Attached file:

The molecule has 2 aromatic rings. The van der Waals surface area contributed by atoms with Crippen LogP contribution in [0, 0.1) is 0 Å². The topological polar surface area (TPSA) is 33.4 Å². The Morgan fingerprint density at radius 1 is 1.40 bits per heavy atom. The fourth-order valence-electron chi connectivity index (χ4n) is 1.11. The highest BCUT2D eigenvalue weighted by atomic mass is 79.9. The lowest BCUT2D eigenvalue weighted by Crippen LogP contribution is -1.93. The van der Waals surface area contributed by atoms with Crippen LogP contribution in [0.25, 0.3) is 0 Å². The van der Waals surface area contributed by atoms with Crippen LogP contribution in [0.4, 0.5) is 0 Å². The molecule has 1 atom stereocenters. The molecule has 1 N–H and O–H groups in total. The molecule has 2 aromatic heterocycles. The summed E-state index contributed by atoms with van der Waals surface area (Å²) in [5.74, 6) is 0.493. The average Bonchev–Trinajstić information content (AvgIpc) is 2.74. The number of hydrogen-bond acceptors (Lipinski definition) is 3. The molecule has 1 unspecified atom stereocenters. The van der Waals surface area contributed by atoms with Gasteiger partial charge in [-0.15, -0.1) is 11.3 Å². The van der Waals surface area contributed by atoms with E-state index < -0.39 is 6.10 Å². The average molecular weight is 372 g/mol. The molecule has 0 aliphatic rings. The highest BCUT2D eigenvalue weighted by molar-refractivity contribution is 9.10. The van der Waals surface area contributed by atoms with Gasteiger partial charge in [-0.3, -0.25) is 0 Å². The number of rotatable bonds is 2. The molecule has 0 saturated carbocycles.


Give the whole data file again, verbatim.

The molecule has 2 aromatic rings. The van der Waals surface area contributed by atoms with Crippen LogP contribution in [0, 0.1) is 0 Å². The topological polar surface area (TPSA) is 33.4 Å². The Morgan fingerprint density at radius 1 is 1.40 bits per heavy atom. The fourth-order valence-electron chi connectivity index (χ4n) is 1.11. The highest BCUT2D eigenvalue weighted by atomic mass is 79.9. The lowest BCUT2D eigenvalue weighted by Crippen LogP contribution is -1.93. The van der Waals surface area contributed by atoms with Crippen LogP contribution in [0.25, 0.3) is 0 Å². The van der Waals surface area contributed by atoms with Crippen LogP contribution in [0.4, 0.5) is 0 Å². The molecule has 1 atom stereocenters. The molecule has 1 N–H and O–H groups in total. The molecule has 2 aromatic heterocycles. The summed E-state index contributed by atoms with van der Waals surface area (Å²) in [5.74, 6) is 0.493. The average Bonchev–Trinajstić information content (AvgIpc) is 2.74. The number of hydrogen-bond acceptors (Lipinski definition) is 3. The molecule has 1 unspecified atom stereocenters. The van der Waals surface area contributed by atoms with Gasteiger partial charge in [-0.15, -0.1) is 11.3 Å². The van der Waals surface area contributed by atoms with E-state index < -0.39 is 6.10 Å². The average molecular weight is 372 g/mol. The molecule has 0 aliphatic rings. The highest BCUT2D eigenvalue weighted by molar-refractivity contribution is 9.10. The van der Waals surface area contributed by atoms with Gasteiger partial charge in [-0.3, -0.25) is 0 Å². The number of rotatable bonds is 2. The molecule has 0 saturated carbocycles.